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In March of this year, students transformed into delegates at the Model United Nations assembly in Chiang Mai, Thailand. This activity was a first for TGS, one widely heralded as a worthwhile experience. This month, 19 of our students returned to the action at BALMUN (Baltic MUN) conference in Rostock, Germany. Four other students acted as TGS press and documented the experience with articles, photography, and film. The following are their published works from the first half of the conference.
by Gawa S.
EVERYONE SCRAMBLES around the room, trying to get organized into their committees. We’re leaving for our second Model United Nations Conference tomorrow, and the students are working hard to get in some last minute research done for the upcoming weekend.
“I’m so excited! I’m so excited! I love MUN.” -Alice, Class of 2014
“I’m a bit nervous.” -Yada, Class of 2014
“Tomorrow, I’ll freestyle it.” -David, Class of 2014
“I’m really excited because this is the first time I’m participating on my own.” -Pema, Class of 2014
“I’m really excited, but it’s going to be hard for me. I’m going against my own country. It’s going to be a challenge.” -Anat, Class of 2014
“I feel excited to see what my fellow classmates have produced in the previous weeks of intense and in-depth studying. I hope to see a lot of interactions and am looking forward to comparing this conference to the last one.” -Rebecca, Class of 2015
“I think it’s really good because it gets students more aware of global issues and countries’ stances on those issues.” -Brad, ResLIFE Advisor
The night before MUN
by Liam A.
STUDENTS OF TGS are hard at work doing last minute research for tomorrow’s conference.
A brief interview with delegate A’ntonia reveals her thoughts and queries of the meeting with the other delegates attending the BALMUN conference.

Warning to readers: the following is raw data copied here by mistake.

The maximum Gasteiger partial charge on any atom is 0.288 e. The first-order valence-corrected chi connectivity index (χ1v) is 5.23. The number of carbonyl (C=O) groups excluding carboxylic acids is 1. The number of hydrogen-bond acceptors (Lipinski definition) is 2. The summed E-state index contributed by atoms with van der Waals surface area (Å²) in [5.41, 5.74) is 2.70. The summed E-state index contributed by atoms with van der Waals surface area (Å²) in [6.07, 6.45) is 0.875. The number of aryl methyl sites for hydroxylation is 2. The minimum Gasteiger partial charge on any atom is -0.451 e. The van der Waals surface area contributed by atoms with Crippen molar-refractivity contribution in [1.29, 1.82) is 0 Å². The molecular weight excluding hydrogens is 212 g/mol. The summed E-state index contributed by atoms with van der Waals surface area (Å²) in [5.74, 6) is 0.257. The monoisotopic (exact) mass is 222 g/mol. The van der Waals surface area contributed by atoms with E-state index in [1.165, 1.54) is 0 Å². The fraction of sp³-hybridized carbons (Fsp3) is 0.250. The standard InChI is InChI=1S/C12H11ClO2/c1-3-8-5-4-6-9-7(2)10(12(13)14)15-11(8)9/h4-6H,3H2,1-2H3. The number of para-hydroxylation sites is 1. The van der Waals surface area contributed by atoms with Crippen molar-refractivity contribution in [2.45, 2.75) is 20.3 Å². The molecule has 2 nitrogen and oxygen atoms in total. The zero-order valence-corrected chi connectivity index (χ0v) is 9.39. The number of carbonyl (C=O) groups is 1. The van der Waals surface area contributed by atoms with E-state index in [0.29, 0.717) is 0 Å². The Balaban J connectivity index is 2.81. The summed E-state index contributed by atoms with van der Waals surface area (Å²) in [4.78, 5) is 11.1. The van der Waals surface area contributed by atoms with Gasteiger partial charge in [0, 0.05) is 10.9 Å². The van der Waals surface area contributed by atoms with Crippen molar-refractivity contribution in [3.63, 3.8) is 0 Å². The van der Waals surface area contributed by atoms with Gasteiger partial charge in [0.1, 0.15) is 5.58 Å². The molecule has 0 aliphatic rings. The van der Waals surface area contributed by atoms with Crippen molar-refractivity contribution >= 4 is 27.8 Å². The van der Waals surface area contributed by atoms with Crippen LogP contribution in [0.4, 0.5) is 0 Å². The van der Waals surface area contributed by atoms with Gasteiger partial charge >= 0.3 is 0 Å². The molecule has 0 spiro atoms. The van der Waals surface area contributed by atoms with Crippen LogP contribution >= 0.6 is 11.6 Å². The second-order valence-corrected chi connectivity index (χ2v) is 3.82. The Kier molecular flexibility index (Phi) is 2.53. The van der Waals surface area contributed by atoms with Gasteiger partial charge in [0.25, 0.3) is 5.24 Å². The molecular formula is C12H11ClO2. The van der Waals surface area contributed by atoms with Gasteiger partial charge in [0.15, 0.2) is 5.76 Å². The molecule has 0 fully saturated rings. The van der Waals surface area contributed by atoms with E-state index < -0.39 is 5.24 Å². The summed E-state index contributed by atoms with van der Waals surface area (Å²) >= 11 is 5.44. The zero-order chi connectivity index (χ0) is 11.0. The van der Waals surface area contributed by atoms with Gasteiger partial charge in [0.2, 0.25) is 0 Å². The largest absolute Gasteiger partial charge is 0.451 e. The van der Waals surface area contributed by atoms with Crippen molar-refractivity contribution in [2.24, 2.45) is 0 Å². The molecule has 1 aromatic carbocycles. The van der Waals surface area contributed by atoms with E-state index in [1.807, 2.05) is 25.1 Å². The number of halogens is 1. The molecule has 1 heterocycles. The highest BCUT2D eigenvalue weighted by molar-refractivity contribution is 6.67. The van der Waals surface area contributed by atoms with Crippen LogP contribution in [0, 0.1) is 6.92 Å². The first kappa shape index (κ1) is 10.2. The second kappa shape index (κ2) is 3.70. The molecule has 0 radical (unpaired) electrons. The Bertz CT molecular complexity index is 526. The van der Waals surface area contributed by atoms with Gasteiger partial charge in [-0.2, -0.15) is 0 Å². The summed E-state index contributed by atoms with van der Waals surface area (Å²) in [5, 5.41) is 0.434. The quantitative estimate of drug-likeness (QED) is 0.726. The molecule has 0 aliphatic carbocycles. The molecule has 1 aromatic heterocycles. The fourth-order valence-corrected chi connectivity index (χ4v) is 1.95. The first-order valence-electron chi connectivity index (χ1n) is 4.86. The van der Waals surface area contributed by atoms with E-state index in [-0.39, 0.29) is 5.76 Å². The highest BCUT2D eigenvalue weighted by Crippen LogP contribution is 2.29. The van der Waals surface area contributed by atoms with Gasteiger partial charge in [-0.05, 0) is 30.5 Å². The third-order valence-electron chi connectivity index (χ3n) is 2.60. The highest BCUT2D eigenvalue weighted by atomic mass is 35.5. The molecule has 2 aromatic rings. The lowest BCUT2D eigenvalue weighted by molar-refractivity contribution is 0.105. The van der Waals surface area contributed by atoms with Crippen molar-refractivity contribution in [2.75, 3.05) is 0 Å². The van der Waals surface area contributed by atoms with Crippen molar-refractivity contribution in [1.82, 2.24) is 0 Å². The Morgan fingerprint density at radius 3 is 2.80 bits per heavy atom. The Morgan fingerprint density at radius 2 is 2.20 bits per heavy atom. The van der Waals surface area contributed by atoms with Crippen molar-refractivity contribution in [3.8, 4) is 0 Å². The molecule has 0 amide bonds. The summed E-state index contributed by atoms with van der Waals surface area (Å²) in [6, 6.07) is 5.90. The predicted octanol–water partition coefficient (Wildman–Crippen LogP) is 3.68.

I feel slightly intimidated, everyone was really tall, looked intelligent and seemed much older than we were. I dont think that they will really be that threatening though. Usually when one thinks something, the truth proves to be the opposite. I’m worried though that another delegate will make a statement which I am completely unprepared for.
The delegates seemed, at first impressions, quite well-prepared, friendly, and excited to be a part of this MUN conference. Let’s hope our TGS delegates can really argue up a storm.
Coverage of day 1 at BALMUN
by Rebecca G.
A sneak-peek into the first day of the BALMUN conference.
The first day of MUN
by Gawa S.
THE SESSION BEGINS with roll call. Students stand in front of their country placard.
Each delegation is recognized, and the meeting is called into place. The Chair of the Disarmament Committee begins with an icebreaker. “In my suitcase I’m bringing a sword.” The co-chair follows, “In my suitcase I’m bringing a sword and a missile.” This continued on until all 26 weapons were packed in the “suitcase” (sword, missile, bomb, AK47, Russian tank, and so on).
The committee, to explain the process to the newbies, then preformed a demo debate with this subject: should the window be open or closed? All sorts of topics were brought up, including which window to open, whether it would cause a sickness, and much more.
“Why not open the door to prevent wind?” suggested one of the delegates as a response to the delegate of Australia’s proposition to open the top window. Then another questioned, “how fresh is the air from the hallway?” This was just a warm-up to some of the discussions that went on in Disarmament Committee.
The committee then decided to move onto the lobbying procedure where the delegates separated into two groups and started presenting their resolutions to one another.
To read about the second half of the conference, visit: Debates and resolutions at BALMUN 2012.